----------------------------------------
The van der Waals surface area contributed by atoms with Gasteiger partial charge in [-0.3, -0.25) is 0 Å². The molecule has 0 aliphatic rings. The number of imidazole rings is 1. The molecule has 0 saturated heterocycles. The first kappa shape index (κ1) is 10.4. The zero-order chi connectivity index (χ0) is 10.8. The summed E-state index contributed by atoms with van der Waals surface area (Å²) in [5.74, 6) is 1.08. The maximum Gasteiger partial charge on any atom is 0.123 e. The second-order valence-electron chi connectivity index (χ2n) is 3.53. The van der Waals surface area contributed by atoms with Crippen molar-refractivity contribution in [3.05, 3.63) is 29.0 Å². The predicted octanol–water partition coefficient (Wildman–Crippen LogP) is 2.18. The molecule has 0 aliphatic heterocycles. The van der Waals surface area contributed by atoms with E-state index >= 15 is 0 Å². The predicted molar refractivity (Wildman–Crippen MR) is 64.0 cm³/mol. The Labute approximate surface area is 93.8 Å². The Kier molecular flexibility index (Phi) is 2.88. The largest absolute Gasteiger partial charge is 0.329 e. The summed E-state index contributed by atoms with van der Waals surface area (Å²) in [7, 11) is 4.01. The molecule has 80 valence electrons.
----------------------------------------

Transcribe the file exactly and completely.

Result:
The van der Waals surface area contributed by atoms with Gasteiger partial charge in [-0.3, -0.25) is 0 Å². The molecule has 0 aliphatic rings. The number of imidazole rings is 1. The molecule has 0 saturated heterocycles. The first kappa shape index (κ1) is 10.4. The zero-order chi connectivity index (χ0) is 10.8. The summed E-state index contributed by atoms with van der Waals surface area (Å²) in [5.74, 6) is 1.08. The maximum Gasteiger partial charge on any atom is 0.123 e. The second-order valence-electron chi connectivity index (χ2n) is 3.53. The van der Waals surface area contributed by atoms with Crippen molar-refractivity contribution in [3.05, 3.63) is 29.0 Å². The predicted octanol–water partition coefficient (Wildman–Crippen LogP) is 2.18. The molecule has 0 aliphatic heterocycles. The van der Waals surface area contributed by atoms with E-state index >= 15 is 0 Å². The predicted molar refractivity (Wildman–Crippen MR) is 64.0 cm³/mol. The Labute approximate surface area is 93.8 Å². The Kier molecular flexibility index (Phi) is 2.88. The largest absolute Gasteiger partial charge is 0.329 e. The summed E-state index contributed by atoms with van der Waals surface area (Å²) in [7, 11) is 4.01. The molecule has 80 valence electrons.